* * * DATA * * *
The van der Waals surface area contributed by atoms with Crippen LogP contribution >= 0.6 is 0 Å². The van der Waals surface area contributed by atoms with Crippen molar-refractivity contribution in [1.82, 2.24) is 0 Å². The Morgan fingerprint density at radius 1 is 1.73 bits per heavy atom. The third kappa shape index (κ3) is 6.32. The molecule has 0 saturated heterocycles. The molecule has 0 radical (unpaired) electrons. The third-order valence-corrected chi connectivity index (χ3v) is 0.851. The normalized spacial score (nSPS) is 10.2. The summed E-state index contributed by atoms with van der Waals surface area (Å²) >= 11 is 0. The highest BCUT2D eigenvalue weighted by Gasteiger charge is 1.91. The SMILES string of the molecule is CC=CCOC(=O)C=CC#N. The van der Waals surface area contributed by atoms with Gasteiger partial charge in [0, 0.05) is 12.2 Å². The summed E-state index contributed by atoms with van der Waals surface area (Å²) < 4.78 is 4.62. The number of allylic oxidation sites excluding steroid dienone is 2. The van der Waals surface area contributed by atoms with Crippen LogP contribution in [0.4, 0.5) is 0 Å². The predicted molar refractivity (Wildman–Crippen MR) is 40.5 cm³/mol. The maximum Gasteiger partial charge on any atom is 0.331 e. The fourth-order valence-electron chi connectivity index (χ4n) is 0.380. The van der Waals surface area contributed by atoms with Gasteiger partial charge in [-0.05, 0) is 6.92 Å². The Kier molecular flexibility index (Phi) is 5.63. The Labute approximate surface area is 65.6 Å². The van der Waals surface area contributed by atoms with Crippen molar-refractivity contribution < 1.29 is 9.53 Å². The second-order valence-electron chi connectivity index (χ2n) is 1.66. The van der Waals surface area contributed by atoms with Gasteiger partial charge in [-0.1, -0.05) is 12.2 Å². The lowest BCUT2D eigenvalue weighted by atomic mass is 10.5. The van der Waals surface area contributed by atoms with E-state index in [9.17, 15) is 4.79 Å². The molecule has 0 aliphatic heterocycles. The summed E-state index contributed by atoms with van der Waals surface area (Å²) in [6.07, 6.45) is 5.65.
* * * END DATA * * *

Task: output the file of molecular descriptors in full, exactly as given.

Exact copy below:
The van der Waals surface area contributed by atoms with Crippen LogP contribution >= 0.6 is 0 Å². The van der Waals surface area contributed by atoms with Crippen molar-refractivity contribution in [1.82, 2.24) is 0 Å². The Morgan fingerprint density at radius 1 is 1.73 bits per heavy atom. The third kappa shape index (κ3) is 6.32. The molecule has 0 saturated heterocycles. The molecule has 0 radical (unpaired) electrons. The third-order valence-corrected chi connectivity index (χ3v) is 0.851. The normalized spacial score (nSPS) is 10.2. The summed E-state index contributed by atoms with van der Waals surface area (Å²) >= 11 is 0. The highest BCUT2D eigenvalue weighted by Gasteiger charge is 1.91. The SMILES string of the molecule is CC=CCOC(=O)C=CC#N. The van der Waals surface area contributed by atoms with Gasteiger partial charge in [0, 0.05) is 12.2 Å². The summed E-state index contributed by atoms with van der Waals surface area (Å²) < 4.78 is 4.62. The number of allylic oxidation sites excluding steroid dienone is 2. The van der Waals surface area contributed by atoms with Crippen LogP contribution in [0.4, 0.5) is 0 Å². The predicted molar refractivity (Wildman–Crippen MR) is 40.5 cm³/mol. The maximum Gasteiger partial charge on any atom is 0.331 e. The fourth-order valence-electron chi connectivity index (χ4n) is 0.380. The van der Waals surface area contributed by atoms with Gasteiger partial charge in [-0.05, 0) is 6.92 Å². The Kier molecular flexibility index (Phi) is 5.63. The Labute approximate surface area is 65.6 Å². The van der Waals surface area contributed by atoms with Crippen molar-refractivity contribution < 1.29 is 9.53 Å². The second-order valence-electron chi connectivity index (χ2n) is 1.66. The van der Waals surface area contributed by atoms with Gasteiger partial charge in [-0.1, -0.05) is 12.2 Å². The lowest BCUT2D eigenvalue weighted by atomic mass is 10.5. The van der Waals surface area contributed by atoms with E-state index in [9.17, 15) is 4.79 Å². The molecule has 0 aliphatic heterocycles. The summed E-state index contributed by atoms with van der Waals surface area (Å²) in [6.07, 6.45) is 5.65.